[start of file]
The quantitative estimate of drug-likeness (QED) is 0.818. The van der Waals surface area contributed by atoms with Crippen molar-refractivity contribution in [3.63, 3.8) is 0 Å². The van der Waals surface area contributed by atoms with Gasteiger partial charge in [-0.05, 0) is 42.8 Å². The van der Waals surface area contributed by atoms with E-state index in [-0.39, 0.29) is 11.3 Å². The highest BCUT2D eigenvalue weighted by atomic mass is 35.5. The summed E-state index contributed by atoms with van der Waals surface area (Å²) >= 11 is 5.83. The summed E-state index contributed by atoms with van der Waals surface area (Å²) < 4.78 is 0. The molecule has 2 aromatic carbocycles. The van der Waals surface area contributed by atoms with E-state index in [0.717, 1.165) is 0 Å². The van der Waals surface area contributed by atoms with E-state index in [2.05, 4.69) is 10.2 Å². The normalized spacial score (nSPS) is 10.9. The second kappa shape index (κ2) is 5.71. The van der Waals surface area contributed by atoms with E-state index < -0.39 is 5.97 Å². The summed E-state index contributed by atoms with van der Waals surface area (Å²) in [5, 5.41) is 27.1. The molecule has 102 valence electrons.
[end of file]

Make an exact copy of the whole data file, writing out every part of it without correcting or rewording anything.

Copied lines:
The quantitative estimate of drug-likeness (QED) is 0.818. The van der Waals surface area contributed by atoms with Crippen molar-refractivity contribution in [3.63, 3.8) is 0 Å². The van der Waals surface area contributed by atoms with Gasteiger partial charge in [-0.05, 0) is 42.8 Å². The van der Waals surface area contributed by atoms with E-state index in [-0.39, 0.29) is 11.3 Å². The highest BCUT2D eigenvalue weighted by atomic mass is 35.5. The summed E-state index contributed by atoms with van der Waals surface area (Å²) >= 11 is 5.83. The summed E-state index contributed by atoms with van der Waals surface area (Å²) < 4.78 is 0. The molecule has 2 aromatic carbocycles. The van der Waals surface area contributed by atoms with E-state index in [0.717, 1.165) is 0 Å². The van der Waals surface area contributed by atoms with E-state index in [2.05, 4.69) is 10.2 Å². The normalized spacial score (nSPS) is 10.9. The second kappa shape index (κ2) is 5.71. The van der Waals surface area contributed by atoms with E-state index < -0.39 is 5.97 Å². The summed E-state index contributed by atoms with van der Waals surface area (Å²) in [5, 5.41) is 27.1. The molecule has 102 valence electrons.